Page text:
List Factory’s Fusion Exchange data co-operative holds a world of acquisition potential, learns Greg Johnson.
List Factory’s Fusion Exchange data co-operative is home to around 25 charity members, creating a pool of over 400,000 mailable Australian charity donors. The exchange’s records include transactional data, enabling recency, frequency, monetary and affinity modelling as part of the data selection process.
“From a charity perspective, we utilise transactional information from a whole range of parties – including charities – to build models and create a score which identifies whether a person is likely to respond to a mail piece from that particular sector,” explains List Factory director Gordon Loch. “We use both transactional analysis and an affinity analysis.”
Fusion Exchange – which includes business to consumer data in addition to charity data – is also linked to the company’s business to business (B2B) data pool. That allows clients to actively pursue or exclude B2B records from their mailings as required.
Which channel is best?
List Factory has developed an online tool which can assist in determining a new supporter’s most responsive channel. Called Fusion Now, the real-time verification product helps ensure you’re speaking to donors through the channel they’re most comfortable transacting in.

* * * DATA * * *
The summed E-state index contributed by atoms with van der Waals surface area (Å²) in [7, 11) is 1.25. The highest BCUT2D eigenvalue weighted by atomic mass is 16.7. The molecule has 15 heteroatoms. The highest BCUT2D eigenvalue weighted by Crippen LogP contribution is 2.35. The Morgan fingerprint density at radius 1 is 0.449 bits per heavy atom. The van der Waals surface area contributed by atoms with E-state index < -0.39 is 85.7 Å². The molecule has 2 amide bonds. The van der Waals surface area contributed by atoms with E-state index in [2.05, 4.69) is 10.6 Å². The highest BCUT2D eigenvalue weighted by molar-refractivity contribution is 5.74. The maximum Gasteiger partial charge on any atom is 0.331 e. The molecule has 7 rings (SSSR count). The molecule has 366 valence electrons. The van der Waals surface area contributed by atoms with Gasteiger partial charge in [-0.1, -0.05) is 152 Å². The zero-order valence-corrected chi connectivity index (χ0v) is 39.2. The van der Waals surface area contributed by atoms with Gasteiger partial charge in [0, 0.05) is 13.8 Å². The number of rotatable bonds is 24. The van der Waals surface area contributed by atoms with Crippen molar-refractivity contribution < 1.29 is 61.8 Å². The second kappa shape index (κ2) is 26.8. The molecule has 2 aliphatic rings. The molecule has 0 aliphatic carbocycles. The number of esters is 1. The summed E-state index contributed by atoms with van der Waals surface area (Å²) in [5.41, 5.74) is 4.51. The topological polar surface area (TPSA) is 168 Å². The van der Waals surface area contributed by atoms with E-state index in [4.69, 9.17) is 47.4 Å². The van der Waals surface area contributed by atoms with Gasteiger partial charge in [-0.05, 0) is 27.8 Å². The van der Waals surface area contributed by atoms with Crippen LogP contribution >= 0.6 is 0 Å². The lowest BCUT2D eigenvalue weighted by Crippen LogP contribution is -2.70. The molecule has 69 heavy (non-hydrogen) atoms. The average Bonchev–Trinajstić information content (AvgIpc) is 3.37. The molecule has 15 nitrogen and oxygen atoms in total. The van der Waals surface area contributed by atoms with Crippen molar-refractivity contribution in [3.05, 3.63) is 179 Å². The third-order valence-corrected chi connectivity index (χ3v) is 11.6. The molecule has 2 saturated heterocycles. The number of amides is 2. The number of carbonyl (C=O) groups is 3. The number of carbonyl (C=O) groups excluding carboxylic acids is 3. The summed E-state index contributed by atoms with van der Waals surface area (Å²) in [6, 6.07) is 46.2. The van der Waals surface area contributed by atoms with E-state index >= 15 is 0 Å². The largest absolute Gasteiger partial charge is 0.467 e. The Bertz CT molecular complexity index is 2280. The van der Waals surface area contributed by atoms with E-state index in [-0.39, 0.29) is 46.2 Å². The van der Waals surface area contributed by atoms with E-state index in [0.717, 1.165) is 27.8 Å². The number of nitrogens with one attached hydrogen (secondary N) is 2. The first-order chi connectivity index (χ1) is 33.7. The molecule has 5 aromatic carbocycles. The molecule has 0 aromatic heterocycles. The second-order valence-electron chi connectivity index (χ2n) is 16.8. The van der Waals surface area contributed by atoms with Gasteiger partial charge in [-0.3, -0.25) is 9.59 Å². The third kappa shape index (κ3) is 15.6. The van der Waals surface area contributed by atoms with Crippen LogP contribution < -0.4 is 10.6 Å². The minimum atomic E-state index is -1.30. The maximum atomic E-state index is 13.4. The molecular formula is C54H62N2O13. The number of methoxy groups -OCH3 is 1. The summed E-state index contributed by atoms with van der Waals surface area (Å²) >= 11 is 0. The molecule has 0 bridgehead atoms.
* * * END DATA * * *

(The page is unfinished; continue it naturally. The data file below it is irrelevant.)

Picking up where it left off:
“It can be built into the back-end of a website and you can automate the lookup names straight away as they sign up to see if they’ve got past purchase behaviour and you can then tailor your offer from that,” says Loch. “It can help you determine where to efficiently put your budget for donors who have been acquired online – for example, if you know they are more likely to be phone responsive rather than mail responsive, then you can tailor your approaches through that channel.”
Attrition management for a sustainable co-op
While List Factory has over 400,000 mailable charity donors in its co-op (donors who appear on two or more co-op members), it does place limitations on how many times the data can be used per year. The business rule is focussed on taking a sustainable approach to data attrition, according to Loch.
“When we get data from members, data usage for each record is capped in a 12 month period and a lot of members find that rather reassuring,” says Loch. “We’re building a sustainable business, and trust in data usage rules needs to be a big part of that for data co-ops in the long term.”